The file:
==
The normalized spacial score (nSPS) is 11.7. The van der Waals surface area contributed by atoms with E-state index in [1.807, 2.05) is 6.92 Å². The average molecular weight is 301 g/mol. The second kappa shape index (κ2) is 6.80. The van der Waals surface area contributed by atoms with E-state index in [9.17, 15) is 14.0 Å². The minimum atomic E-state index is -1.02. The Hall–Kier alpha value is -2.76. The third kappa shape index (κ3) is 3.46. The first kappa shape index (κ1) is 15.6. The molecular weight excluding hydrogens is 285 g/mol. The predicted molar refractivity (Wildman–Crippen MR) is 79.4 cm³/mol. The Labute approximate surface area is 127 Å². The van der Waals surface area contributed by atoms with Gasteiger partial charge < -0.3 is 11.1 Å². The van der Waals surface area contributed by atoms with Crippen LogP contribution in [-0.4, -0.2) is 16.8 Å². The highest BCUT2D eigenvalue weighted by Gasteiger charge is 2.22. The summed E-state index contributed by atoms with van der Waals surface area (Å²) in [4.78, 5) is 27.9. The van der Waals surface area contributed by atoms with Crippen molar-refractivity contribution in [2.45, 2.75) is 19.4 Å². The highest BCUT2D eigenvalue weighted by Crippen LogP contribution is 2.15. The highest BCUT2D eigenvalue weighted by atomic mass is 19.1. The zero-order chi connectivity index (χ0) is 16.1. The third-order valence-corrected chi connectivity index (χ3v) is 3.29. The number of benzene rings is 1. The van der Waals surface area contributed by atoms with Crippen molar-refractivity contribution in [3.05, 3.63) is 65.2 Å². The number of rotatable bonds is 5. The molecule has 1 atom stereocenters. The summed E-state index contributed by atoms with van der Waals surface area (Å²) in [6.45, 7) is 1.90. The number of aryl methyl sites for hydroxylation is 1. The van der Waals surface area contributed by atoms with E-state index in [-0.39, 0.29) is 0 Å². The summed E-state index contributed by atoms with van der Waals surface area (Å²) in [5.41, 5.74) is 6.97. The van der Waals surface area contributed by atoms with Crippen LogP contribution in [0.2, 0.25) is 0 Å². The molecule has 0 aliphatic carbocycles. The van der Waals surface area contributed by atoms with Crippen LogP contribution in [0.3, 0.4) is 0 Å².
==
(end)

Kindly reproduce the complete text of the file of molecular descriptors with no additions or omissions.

The normalized spacial score (nSPS) is 11.7. The van der Waals surface area contributed by atoms with E-state index in [1.807, 2.05) is 6.92 Å². The average molecular weight is 301 g/mol. The second kappa shape index (κ2) is 6.80. The van der Waals surface area contributed by atoms with E-state index in [9.17, 15) is 14.0 Å². The minimum atomic E-state index is -1.02. The Hall–Kier alpha value is -2.76. The third kappa shape index (κ3) is 3.46. The first kappa shape index (κ1) is 15.6. The molecular weight excluding hydrogens is 285 g/mol. The predicted molar refractivity (Wildman–Crippen MR) is 79.4 cm³/mol. The Labute approximate surface area is 127 Å². The van der Waals surface area contributed by atoms with Gasteiger partial charge < -0.3 is 11.1 Å². The van der Waals surface area contributed by atoms with Crippen LogP contribution in [-0.4, -0.2) is 16.8 Å². The highest BCUT2D eigenvalue weighted by Gasteiger charge is 2.22. The summed E-state index contributed by atoms with van der Waals surface area (Å²) in [4.78, 5) is 27.9. The van der Waals surface area contributed by atoms with Crippen molar-refractivity contribution in [2.45, 2.75) is 19.4 Å². The highest BCUT2D eigenvalue weighted by Crippen LogP contribution is 2.15. The highest BCUT2D eigenvalue weighted by atomic mass is 19.1. The zero-order chi connectivity index (χ0) is 16.1. The third-order valence-corrected chi connectivity index (χ3v) is 3.29. The number of benzene rings is 1. The van der Waals surface area contributed by atoms with Crippen molar-refractivity contribution in [3.05, 3.63) is 65.2 Å². The number of rotatable bonds is 5. The molecule has 1 atom stereocenters. The summed E-state index contributed by atoms with van der Waals surface area (Å²) in [6.45, 7) is 1.90. The number of aryl methyl sites for hydroxylation is 1. The van der Waals surface area contributed by atoms with E-state index in [-0.39, 0.29) is 0 Å². The summed E-state index contributed by atoms with van der Waals surface area (Å²) in [5.41, 5.74) is 6.97. The van der Waals surface area contributed by atoms with Crippen LogP contribution in [0.2, 0.25) is 0 Å². The molecule has 0 aliphatic carbocycles. The van der Waals surface area contributed by atoms with Crippen LogP contribution in [0.3, 0.4) is 0 Å².